How much hope can I have in the president who has deported people at a higher rate than any other in the nation's history?
Asking myself this question is how I kept my emotions in check as I watched President Obama announce his policy on immigration Tuesday. After living undocumented for more than 18 years, and hoping that one day my sister, my parents and I won't be considered "illegal" in this country, my mental health often depends on managing my expectations.
My family and I came to the United States when I was 10 years old from Mexico City, and have grown up thinking of Chicago as our home.
Although my parents have tried to shield us from the effects of being undocumented, we know that my father used to walk the streets looking for work, and that more than once his wages were stolen, with employers using his immigration status as a threat.
I think of my father as the most likely member of our family to be racially profiled, and I worry every time he goes to work. My mom has seen her father only once in the last 18 years, and I know she misses him and her sisters and brothers. And my sister and I are reminded every day of the barriers of being undocumented, when we cannot apply for a job, a scholarship, or pay the bond of a family friend in deportation proceedings.
The first time I watched President Obama speak about immigration, I felt the excitement in my stomach. It was sometime early in his presidency, when many of us still believed he would make significant changes in immigration policy during his first term.
I listened to every word he said -- that we are a nation of immigrants -- and allowed myself to imagine a life without worrying my dad would not come home; a moment when my mom might get to see her dad and her sisters again without having to chose between our lives here and her family; a chance for my sister and I to be evaluated on our work and contributions and not our immigration status; a moment to live without fear. But the actions of his government failed to match his words.
This is why I have learned to keep my hopes in check. Not only because of the years without action, but also because the lives of immigrant communities have become even harder. Here are a few examples:
-- More than 1.4 million people have been deported since Obama took office, at a faster rate than under any other president.
-- The federal government has continued to collaborate with local law enforcement that uses immigration laws to intimidate immigrant communities and racially profile Latinos, such as Maricopa County Sheriff Joe Arpaio.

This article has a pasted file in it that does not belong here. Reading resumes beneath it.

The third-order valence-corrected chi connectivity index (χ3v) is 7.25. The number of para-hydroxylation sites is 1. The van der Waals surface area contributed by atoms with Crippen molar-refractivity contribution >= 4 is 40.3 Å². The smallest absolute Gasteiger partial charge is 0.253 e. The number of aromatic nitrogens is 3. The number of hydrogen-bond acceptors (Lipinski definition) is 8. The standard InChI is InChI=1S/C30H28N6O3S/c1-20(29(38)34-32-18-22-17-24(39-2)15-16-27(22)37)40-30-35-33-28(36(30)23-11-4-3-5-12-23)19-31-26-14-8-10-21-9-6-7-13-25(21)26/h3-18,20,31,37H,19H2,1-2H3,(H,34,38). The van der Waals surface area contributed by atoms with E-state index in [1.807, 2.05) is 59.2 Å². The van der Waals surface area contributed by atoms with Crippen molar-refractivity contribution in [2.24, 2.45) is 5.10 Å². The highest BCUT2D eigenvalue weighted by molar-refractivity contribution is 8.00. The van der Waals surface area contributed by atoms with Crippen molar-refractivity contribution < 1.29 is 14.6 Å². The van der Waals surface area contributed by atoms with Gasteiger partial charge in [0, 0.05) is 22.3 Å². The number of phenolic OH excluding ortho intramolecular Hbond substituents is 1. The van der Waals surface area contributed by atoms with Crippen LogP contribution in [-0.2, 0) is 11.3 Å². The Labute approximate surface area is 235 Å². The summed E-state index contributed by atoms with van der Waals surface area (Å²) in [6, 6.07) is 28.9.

-- Immigration detention centers continue their inhumane treatment of detainees, particularly those with mental health problems, medical illnesses and those who are gay, lesbian, bisexual or transgender.
-- Undocumented workers continue to be targeted by the Department of Homeland Security, even in my hometown of Chicago, where a series of operations led to the detention of scores of workers, including more than a dozen day laborers detained while looking for work.
-- Even with prosecutorial discretion policies, undocumented people who have no criminal history, those who are not a threat to the safety of the country, and those who are only working to support their families, continue to be deported. It is important to say I also recognize significant steps forward under Obama. My sister and I qualify for the Deferred Action for Childhood Arrivals program, and are in the process of applying.
I must admit, I am excited about having a work permit and being able to travel outside the United States. After the failure of the Congress to pass the Development, Relief, and Education for Alien Minors (DREAM) Act, it has been a welcome, if limited, relief. But I cannot ignore the continued suffering and uncertainty that my parents and my community live with every day. And I cannot ignore how harmful President Obama's policies have been to the most vulnerable: undocumented immigrants.
With the group of bipartisan senators announcing a blueprint for immigration reform, and the president's announcement of support, it might just be possible for a comprehensive bill to pass.
Unfortunately, I don't expect it to address all the needs of immigrant communities, or of the country. The blueprint that has been presented by the eight senators, for example, already delineates harsher punitive measures for future undocumented migrants, and harsher enforcement at the border. It also does not address the situation in detention centers, or the collaboration with local law-enforcement plagued with racial profiling.
I know that the president has a chance to go outside party politics and make significant changes to immigration policy that could stop the suffering of millions of families by stopping deportations and giving work permits to undocumented adults. He was able to do that with young people; why not do the same for our parents?
What the years of disappointment have taught me is that our communities cannot depend on the goodwill of legislators for change. We must make it happen ourselves through organization. And so I am going to continue to fight for the rights of undocumented immigrants and for the happiness of my family.
Tania Unzueta Carrasco lives in Chicago and was born in Mexico. She is an undocumented immigrant, DREAM Act-eligible; a journalist, former radio show manager and producer, and co-founder of the Immigrant Youth Justice League, the first undocumented youth-led organization in the country.